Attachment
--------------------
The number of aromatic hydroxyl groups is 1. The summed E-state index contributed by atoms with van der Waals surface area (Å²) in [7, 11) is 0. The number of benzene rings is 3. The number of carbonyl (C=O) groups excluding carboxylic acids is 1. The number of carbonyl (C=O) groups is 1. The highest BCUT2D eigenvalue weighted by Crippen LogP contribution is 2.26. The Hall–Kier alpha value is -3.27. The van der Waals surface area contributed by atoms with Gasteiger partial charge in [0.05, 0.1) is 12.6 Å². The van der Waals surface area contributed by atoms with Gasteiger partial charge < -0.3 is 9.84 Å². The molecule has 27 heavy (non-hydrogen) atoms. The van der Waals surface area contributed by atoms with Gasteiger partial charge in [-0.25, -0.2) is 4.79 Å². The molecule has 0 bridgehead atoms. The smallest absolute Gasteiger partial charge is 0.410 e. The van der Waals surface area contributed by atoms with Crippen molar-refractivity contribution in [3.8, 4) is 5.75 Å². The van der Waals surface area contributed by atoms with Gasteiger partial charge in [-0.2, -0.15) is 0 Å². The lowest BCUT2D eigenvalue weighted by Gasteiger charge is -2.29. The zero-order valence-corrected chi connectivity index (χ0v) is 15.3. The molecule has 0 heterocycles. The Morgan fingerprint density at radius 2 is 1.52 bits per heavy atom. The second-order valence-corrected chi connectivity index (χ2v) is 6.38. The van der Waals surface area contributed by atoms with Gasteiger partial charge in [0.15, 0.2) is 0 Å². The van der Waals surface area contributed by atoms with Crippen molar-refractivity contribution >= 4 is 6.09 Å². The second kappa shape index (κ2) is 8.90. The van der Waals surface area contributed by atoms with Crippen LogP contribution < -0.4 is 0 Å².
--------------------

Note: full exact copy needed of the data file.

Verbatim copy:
The number of aromatic hydroxyl groups is 1. The summed E-state index contributed by atoms with van der Waals surface area (Å²) in [7, 11) is 0. The number of benzene rings is 3. The number of carbonyl (C=O) groups excluding carboxylic acids is 1. The number of carbonyl (C=O) groups is 1. The highest BCUT2D eigenvalue weighted by Crippen LogP contribution is 2.26. The Hall–Kier alpha value is -3.27. The van der Waals surface area contributed by atoms with Gasteiger partial charge in [0.05, 0.1) is 12.6 Å². The van der Waals surface area contributed by atoms with Gasteiger partial charge < -0.3 is 9.84 Å². The molecule has 27 heavy (non-hydrogen) atoms. The van der Waals surface area contributed by atoms with Gasteiger partial charge in [-0.25, -0.2) is 4.79 Å². The molecule has 0 bridgehead atoms. The smallest absolute Gasteiger partial charge is 0.410 e. The van der Waals surface area contributed by atoms with Crippen molar-refractivity contribution in [3.8, 4) is 5.75 Å². The van der Waals surface area contributed by atoms with Gasteiger partial charge in [-0.2, -0.15) is 0 Å². The lowest BCUT2D eigenvalue weighted by Gasteiger charge is -2.29. The zero-order valence-corrected chi connectivity index (χ0v) is 15.3. The molecule has 0 heterocycles. The Morgan fingerprint density at radius 2 is 1.52 bits per heavy atom. The second-order valence-corrected chi connectivity index (χ2v) is 6.38. The van der Waals surface area contributed by atoms with Gasteiger partial charge in [0.15, 0.2) is 0 Å². The van der Waals surface area contributed by atoms with Crippen molar-refractivity contribution >= 4 is 6.09 Å². The second kappa shape index (κ2) is 8.90. The van der Waals surface area contributed by atoms with Crippen LogP contribution < -0.4 is 0 Å².